"Open borders and networking": Germany needs globalization

"Open borders and networking"
Germany needs globalization

High-tech nations like Germany depend on suppliers from all over the world – this is shown not least by the corona pandemic. A stronger isolation from the outside would hit the domestic economy hard, researchers calculate. Germany's prosperity depends on globalization.

According to an IfW study, sealing off global supply chains would damage Germany and other trading partners. A report by the Kiel Institute for Economic Research on behalf of the Impulse Foundation of the VDMA mechanical engineering association comes to the conclusion that Germany's prosperity is crucially supported by the international division of labor. "The Corona crisis has shown the vulnerability of international supply chains," said IfW President and government advisor Gabriel Felbermayr. "To draw the conclusion from this, to bring production back to the home countries, is extremely expensive and therefore the wrong way to go."

It would be better to increase the resilience of the economy, for example "through greater diversification in terms of suppliers, increased warehousing or the expanded use of recycling". A very restrictive due diligence law would be counterproductive. The supply chain law envisaged in the coalition agreement and planned by the federal government is intended to make German companies responsible for violations of human rights and environmental requirements in their global supply chains. The main points of contention are additional civil liability on the part of companies, the size of the company and whether all stages of the supply chain are included.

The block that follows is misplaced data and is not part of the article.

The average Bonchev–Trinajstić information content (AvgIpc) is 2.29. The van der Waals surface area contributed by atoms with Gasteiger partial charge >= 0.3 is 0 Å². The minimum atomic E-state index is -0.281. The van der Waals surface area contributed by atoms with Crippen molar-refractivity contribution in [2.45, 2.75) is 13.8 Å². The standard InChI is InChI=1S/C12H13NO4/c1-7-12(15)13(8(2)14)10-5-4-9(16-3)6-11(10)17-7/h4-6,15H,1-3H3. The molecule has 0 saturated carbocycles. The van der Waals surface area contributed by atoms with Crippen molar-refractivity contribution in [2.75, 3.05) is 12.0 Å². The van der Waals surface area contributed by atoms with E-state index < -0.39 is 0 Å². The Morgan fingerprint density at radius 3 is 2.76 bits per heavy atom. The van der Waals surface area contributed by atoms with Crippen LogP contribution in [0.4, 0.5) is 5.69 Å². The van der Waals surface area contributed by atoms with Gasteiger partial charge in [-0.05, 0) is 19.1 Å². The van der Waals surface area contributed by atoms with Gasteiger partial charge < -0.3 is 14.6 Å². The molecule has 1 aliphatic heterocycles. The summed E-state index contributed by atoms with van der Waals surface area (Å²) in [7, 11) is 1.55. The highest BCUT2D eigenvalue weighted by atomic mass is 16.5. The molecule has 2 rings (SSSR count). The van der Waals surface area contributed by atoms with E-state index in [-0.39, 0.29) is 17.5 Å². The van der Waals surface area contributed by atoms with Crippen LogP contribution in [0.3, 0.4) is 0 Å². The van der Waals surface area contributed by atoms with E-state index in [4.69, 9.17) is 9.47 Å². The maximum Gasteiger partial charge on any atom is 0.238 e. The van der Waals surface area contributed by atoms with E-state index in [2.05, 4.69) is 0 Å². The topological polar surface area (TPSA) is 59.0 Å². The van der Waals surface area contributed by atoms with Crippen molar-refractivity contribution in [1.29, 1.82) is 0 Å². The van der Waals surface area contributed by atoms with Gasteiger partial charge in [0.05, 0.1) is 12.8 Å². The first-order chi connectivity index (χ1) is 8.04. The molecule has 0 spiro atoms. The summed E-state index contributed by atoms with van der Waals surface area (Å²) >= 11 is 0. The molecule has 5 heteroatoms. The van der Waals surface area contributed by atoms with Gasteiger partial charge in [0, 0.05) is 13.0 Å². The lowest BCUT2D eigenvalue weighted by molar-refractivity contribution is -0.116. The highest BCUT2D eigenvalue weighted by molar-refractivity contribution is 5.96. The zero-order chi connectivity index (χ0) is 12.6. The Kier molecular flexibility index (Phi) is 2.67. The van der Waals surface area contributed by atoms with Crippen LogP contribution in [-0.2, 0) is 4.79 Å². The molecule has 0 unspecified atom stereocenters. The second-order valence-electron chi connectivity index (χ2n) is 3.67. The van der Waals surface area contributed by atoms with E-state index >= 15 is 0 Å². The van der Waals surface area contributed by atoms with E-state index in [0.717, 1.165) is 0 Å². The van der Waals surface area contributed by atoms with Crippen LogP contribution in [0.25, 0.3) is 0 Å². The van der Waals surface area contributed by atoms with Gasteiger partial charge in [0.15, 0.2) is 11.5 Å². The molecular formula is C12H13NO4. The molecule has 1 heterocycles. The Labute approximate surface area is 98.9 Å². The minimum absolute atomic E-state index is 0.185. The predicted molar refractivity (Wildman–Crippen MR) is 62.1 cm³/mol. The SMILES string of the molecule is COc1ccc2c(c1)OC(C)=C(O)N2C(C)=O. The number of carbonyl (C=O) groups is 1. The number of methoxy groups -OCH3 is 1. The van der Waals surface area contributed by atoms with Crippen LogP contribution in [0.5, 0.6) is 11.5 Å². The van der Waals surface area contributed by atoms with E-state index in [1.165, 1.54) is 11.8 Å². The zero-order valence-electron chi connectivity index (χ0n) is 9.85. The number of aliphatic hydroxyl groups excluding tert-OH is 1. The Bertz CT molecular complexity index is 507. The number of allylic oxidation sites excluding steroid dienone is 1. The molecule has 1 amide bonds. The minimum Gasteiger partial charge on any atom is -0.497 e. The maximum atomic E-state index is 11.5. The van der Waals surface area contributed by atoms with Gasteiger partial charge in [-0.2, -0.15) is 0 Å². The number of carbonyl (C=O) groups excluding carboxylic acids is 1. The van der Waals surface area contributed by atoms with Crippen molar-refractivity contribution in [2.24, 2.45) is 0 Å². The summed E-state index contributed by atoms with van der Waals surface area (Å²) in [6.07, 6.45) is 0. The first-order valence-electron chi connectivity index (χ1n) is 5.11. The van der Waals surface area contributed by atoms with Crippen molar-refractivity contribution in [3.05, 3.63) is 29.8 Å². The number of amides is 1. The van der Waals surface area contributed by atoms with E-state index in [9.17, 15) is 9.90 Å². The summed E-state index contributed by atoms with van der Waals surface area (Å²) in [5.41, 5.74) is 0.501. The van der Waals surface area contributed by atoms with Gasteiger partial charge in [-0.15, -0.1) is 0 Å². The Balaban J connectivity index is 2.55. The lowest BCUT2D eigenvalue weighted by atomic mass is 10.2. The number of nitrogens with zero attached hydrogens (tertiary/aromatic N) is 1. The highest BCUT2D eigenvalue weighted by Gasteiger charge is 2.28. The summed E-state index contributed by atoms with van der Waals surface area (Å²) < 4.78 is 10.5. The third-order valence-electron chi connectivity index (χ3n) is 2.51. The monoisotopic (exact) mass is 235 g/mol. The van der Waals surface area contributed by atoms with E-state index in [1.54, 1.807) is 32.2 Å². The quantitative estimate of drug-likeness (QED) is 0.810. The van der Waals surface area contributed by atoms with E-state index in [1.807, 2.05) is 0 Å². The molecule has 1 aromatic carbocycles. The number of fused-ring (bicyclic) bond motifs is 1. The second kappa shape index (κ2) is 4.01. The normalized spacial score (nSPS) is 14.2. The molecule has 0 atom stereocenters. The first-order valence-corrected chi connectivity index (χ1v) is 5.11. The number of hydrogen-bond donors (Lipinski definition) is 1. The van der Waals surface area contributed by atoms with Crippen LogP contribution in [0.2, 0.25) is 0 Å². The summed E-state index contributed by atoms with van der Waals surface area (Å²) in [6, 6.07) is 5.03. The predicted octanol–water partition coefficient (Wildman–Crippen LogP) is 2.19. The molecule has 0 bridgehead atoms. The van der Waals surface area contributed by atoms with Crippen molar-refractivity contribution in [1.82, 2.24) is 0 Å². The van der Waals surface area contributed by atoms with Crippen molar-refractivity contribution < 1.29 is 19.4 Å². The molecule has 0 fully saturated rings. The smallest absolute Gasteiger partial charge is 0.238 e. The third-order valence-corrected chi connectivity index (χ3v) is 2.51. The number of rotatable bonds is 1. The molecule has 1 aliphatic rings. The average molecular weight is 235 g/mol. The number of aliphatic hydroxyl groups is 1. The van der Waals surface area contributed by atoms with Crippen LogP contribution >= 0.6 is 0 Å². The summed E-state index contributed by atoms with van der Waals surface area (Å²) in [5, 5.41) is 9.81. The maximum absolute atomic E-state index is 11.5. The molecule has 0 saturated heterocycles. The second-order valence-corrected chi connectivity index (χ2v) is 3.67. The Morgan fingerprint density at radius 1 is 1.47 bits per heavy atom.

The IfW economists have run through a scenario in which the EU isolates itself more strongly through the use of so-called non-tariff trade barriers – i.e. through regulations or production standards that make it more difficult for foreign suppliers to access the market – "in order to achieve a relocation of foreign steps in the value chain". "According to the calculations, such a foreclosure would lead to an annual decline in real income in Germany of 3.3 percent." Measured against the German gross domestic product in 2019, income would be 114 billion euros lower. If a trade war breaks out and the rest of the world reacts with retaliatory measures, income even falls by 6.9 percent.

There would also be losses in the rest of the EU and worldwide. "The German economy will lose if we try to turn back globalization," declared VDMA Vice President Henrik Schunk. "Germany's business model in general and mechanical engineering in particular is based on open borders, exchange and networking." The industry sources almost 43 percent of its preliminary products either directly or indirectly from abroad. That is why mechanical engineering would suffer from isolation around three times more than the German economy on average.